As we were talking about being a Voice of God and the whole aspect of voice history, I was curious, so I asked my guests, ‘is it just about the voice?’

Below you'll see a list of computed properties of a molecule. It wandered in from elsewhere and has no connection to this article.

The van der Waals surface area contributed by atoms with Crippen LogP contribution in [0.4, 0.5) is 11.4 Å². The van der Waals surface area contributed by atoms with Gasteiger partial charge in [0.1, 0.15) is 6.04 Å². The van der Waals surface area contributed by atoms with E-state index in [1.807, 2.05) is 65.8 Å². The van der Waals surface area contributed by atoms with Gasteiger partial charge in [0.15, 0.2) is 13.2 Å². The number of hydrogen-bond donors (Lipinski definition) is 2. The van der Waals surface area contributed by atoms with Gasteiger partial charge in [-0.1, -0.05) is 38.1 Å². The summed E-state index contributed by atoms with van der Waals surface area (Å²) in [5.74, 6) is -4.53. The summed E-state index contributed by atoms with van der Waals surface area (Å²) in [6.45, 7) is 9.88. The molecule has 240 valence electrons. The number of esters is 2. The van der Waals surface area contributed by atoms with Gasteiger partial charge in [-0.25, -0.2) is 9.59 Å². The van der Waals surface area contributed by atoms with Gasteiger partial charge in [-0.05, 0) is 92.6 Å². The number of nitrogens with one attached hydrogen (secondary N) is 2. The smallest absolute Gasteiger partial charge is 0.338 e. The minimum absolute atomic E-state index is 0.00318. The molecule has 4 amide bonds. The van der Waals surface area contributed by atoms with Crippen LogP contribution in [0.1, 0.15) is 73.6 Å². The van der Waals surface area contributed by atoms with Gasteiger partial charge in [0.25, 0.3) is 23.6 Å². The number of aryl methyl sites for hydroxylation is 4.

I’d say just the voice is pretty low down the list. It’s a lot of training that goes into being a good voiceover artist. I’d say that the skills that you need to be a live event announcer are very different, let’s say from the skills that you need in other areas of voiceover. Not very different, but for example, if you are voicing a television commercial, you need to be the conscience behind the characters that you’re seeing on the screen. You don’t want to be loud and in their face because nobody wants to hear that. If you’re recording a radio commercial, again, that’s slightly different. If you’re recording a company training video, they might want somebody a bit more chatty in a little bit more friendly and again, if you’re recording a Voice of God, you need to be commanding. You need to be authoritative – they need to stop chit chatting at the bar and listen to you because the event’s going to start in 10 minutes or whatever it might be. So like Verity just said, training is absolutely crucial because it isn’t just about having a good voice. It’s about understanding the requirements of all the different areas of voiceover and Voice of God is kind of quite particular I think